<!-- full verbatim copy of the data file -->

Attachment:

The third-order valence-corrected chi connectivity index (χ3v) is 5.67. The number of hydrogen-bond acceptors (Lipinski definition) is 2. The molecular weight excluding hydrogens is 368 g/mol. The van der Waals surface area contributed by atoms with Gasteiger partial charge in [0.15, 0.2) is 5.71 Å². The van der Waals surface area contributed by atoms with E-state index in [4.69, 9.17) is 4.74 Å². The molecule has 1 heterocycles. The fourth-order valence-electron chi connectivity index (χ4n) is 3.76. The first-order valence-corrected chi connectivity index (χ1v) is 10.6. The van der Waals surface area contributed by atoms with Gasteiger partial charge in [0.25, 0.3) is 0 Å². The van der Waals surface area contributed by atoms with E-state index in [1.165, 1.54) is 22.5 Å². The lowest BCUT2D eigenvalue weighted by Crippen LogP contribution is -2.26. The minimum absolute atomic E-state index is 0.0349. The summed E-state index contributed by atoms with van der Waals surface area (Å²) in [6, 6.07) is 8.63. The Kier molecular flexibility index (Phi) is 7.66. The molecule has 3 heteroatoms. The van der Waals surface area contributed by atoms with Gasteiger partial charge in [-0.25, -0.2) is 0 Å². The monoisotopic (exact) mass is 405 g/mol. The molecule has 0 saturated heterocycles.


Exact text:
The third-order valence-corrected chi connectivity index (χ3v) is 5.67. The number of hydrogen-bond acceptors (Lipinski definition) is 2. The molecular weight excluding hydrogens is 368 g/mol. The van der Waals surface area contributed by atoms with Gasteiger partial charge in [0.15, 0.2) is 5.71 Å². The van der Waals surface area contributed by atoms with E-state index in [4.69, 9.17) is 4.74 Å². The molecule has 1 heterocycles. The fourth-order valence-electron chi connectivity index (χ4n) is 3.76. The first-order valence-corrected chi connectivity index (χ1v) is 10.6. The van der Waals surface area contributed by atoms with Gasteiger partial charge in [0.25, 0.3) is 0 Å². The van der Waals surface area contributed by atoms with E-state index in [1.165, 1.54) is 22.5 Å². The lowest BCUT2D eigenvalue weighted by Crippen LogP contribution is -2.26. The minimum absolute atomic E-state index is 0.0349. The summed E-state index contributed by atoms with van der Waals surface area (Å²) in [6, 6.07) is 8.63. The Kier molecular flexibility index (Phi) is 7.66. The molecule has 3 heteroatoms. The van der Waals surface area contributed by atoms with Gasteiger partial charge in [-0.25, -0.2) is 0 Å². The monoisotopic (exact) mass is 405 g/mol. The molecule has 0 saturated heterocycles.